Metro Weekly

Cowboys Calling It Quits UPDATED

Local dance troupe ''going out on top,'' announces 2012 final tour after 17-year run

They started as a small group of dancers at the area’s Atlantic Stampede LGBT rodeo 17 years ago and have since gained national and international recognition for their act, but the DC Cowboys Dance Company is ”going out on top” by announcing a farewell tour for their 18th and final season in 2012.

”The farewell tour really gives us an opportunity to show our appreciation to all of our fans who’ve been watching us, and cheering for us, and supporting us all these years,” says Kevin Platte, the amateur dance troupe’s executive and artistic director. ”We want to give them a chance to see us one more time so we can both say ‘goodbye.”’

Platte is still in the process of organizing the tour, but expects to travel to different cities all over the world in early 2012, ending with a final performance at D.C.’s Capital Pride Festival in June. He says the tour will include a mix of current and veteran dancers, as well as new dancers, who will be able to begin auditioning Nov. 1 for the group’s final tour.

”It’s time,” Platte says of the decision to disband. ”We’ve had a great run, we’ve achieved and exceeded all of our goals that I set for the organization, which was to have fun; to provide a healthy performance outlet for gay men; strive to develop excellence in the performing arts; to develop a worldwide fan base; to perform on national TV; [and] to perform at so many prestigious venues like the Kennedy Center.”

Platte’s also proud of the group’s community service, providing entertainment free-of-charge to service organizations working in HIV/AIDS, which remains the primary health concern for gay men 17 years after the Cowboys’ inception.

Others might’ve chosen to hold on a little longer.

Chad Townsend, a 10-year veteran of the DC Cowboys who serves as the group’s communications director, has fond memories. His most memorable experiences include performing live on the NBC TV show America’s Got Talent and touring various European cities.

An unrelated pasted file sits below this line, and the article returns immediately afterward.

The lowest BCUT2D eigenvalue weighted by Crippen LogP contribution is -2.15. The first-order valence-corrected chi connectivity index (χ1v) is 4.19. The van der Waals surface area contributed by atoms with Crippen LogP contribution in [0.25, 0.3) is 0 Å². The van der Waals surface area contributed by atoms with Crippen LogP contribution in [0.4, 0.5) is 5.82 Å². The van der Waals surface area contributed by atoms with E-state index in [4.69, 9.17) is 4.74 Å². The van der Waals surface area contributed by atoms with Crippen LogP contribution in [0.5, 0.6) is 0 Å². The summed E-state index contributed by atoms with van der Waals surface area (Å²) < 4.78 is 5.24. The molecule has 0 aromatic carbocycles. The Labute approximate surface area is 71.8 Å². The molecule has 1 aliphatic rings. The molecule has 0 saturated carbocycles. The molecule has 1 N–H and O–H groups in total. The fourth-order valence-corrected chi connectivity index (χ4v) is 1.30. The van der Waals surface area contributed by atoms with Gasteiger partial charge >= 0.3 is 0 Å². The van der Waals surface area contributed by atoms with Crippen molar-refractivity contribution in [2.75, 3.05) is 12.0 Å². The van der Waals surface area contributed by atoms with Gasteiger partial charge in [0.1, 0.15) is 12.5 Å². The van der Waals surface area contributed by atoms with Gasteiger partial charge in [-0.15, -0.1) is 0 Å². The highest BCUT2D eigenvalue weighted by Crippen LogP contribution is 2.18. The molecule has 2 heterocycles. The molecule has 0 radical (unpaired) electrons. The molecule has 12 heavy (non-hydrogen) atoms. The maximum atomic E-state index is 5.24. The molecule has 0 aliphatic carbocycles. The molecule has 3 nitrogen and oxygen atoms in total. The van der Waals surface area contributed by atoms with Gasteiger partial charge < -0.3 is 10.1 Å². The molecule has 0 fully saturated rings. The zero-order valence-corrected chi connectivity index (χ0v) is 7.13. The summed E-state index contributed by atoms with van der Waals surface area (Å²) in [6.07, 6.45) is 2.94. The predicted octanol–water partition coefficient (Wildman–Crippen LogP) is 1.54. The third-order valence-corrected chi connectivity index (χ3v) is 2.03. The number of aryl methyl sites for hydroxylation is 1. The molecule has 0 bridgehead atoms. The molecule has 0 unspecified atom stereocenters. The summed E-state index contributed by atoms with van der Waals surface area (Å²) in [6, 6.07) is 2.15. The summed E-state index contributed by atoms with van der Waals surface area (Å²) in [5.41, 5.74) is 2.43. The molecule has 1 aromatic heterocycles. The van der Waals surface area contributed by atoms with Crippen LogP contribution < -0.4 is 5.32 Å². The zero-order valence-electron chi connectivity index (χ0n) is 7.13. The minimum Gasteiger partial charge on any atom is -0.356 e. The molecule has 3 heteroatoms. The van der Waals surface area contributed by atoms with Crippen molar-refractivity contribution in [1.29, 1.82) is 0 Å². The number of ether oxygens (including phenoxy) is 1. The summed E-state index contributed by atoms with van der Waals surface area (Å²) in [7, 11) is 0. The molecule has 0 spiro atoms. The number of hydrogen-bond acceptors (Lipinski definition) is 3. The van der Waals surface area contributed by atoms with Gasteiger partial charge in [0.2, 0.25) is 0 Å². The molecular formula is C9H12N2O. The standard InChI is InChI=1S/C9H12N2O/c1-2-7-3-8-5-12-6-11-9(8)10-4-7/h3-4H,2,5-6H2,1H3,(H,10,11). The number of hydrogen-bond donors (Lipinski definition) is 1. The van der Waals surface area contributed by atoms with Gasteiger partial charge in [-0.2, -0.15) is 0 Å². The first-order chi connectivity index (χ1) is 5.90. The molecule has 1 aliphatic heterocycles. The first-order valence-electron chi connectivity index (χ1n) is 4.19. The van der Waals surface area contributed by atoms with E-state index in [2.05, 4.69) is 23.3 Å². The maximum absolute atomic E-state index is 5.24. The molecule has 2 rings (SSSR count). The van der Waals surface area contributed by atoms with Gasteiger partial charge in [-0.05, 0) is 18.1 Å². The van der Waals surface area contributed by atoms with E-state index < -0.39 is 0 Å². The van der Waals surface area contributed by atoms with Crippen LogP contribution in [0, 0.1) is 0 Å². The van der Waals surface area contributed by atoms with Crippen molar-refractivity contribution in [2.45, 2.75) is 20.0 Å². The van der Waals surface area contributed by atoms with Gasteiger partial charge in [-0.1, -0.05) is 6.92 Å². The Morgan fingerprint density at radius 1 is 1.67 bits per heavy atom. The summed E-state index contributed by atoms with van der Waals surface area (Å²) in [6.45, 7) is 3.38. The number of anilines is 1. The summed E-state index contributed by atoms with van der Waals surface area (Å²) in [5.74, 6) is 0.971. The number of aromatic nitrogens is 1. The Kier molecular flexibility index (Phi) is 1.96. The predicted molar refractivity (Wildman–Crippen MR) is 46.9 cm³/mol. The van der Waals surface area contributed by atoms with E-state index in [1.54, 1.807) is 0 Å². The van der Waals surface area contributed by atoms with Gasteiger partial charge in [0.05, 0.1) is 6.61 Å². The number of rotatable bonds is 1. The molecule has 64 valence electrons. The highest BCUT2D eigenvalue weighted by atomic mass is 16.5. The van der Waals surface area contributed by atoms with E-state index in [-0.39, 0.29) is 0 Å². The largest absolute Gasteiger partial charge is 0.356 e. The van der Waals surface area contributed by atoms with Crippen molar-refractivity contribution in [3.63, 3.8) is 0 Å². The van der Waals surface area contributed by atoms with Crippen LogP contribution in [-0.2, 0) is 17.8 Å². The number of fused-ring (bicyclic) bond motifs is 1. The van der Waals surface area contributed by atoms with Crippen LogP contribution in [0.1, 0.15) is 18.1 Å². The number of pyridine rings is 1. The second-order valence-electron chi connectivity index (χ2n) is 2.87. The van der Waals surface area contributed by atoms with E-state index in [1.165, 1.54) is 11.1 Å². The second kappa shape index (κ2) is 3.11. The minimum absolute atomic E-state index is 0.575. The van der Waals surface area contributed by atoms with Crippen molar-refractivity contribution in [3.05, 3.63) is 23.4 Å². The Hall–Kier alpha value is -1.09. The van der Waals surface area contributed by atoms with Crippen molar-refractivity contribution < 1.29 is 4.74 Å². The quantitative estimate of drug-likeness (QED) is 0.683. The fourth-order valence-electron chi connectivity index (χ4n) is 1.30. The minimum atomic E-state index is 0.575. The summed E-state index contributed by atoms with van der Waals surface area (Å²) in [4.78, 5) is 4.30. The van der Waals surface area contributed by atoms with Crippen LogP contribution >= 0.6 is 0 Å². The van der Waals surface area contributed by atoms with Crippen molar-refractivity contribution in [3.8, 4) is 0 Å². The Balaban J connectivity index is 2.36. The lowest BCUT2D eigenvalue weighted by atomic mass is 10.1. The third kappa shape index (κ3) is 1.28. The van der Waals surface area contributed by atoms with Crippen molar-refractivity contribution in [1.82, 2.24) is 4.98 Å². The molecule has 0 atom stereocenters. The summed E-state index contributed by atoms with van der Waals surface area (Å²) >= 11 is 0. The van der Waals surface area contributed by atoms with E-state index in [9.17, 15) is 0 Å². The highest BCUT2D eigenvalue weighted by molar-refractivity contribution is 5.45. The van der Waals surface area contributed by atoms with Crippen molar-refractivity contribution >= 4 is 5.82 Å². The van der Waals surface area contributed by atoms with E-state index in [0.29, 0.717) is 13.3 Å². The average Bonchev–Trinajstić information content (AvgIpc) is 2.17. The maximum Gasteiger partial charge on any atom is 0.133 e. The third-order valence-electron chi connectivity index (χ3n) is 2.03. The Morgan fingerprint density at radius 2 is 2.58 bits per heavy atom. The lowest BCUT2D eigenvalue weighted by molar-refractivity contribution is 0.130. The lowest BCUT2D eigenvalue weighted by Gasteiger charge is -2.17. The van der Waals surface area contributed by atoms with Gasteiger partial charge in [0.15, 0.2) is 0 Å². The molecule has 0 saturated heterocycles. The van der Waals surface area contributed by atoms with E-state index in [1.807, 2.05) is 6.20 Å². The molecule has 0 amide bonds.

”Part of me is pretty sad,” he says. ”I was hoping we would get to 20 years.”

Townsend says the most difficult part of serving as communications director was trying to sell a group of gay male dancers to more mainstream outlets. Some parts of the group’s act were ”toned down” at the request of audiences that were considered ”family-friendly,” but the group was never denied a chance to perform.

Keith Hixson, an 11-year DC Cowboys veteran, also remembers downplaying the group’s gay identity – even going as far as editing their website and removing pictures from a 2008 calendar shoot – and toning down parts of the act that were considered ”too risqué” for certain audiences, such as when they performed on America’s Got Talent and competed for the votes of young girls and their parents. He says the experience still ranks among the best of his dancing career.

Hixson adds that even though he grew up in rural Tennessee, it wasn’t until he was an adult that he developed an appreciation for his country roots. Dancing at Remington’s, a local country bar, someone recommended he try out for the DC Cowboys.

”I was in the club dancing to the disco songs,” Hixson remembers. ”But country was always in my soul. Once I started with the Cowboys, I was done with disco.”

The biggest challenge, he says, has been the level of commitment required of Cowboys, missing a few shows and tours because of his job working for Hermès.

”It does seem like a full-time job sometimes, because it does require a lot of practice,” says Hixson.

Barbara Kurzeja, the Cowboys’ stage manager, first saw the DC Cowboys perform in 2005. The minute she saw them, she wanted to get involved. In 2006, she found an opening, taking advantage of a decision by the DC Cowboy’s then-stage manager to take a break from touring.

”I volunteered to fill in, not realizing that it would become a full-time gig,” she says. ”But I’ve loved every minute of it. I wouldn’t trade it for the world.”

Because she has bonded with the dancers, whom she considers a family of brothers, Kurzeja has mixed emotions about the end of the troupe, but remains hopeful that many of the men will continue performing.

”I firmly believe there will be some kind of spin-off,” she says.

Platte, too, says he’s confident he and the other dancers will remain part of Washington’s arts community even after the troupe disbands – though what shape those plans will take is anybody’s guess.

”It’s not goodbye. It’s see you around – and in different locations,” Platte says. ”You never know where these boys are going to pop up.”

John Riley is the local news reporter for Metro Weekly. He can be reached at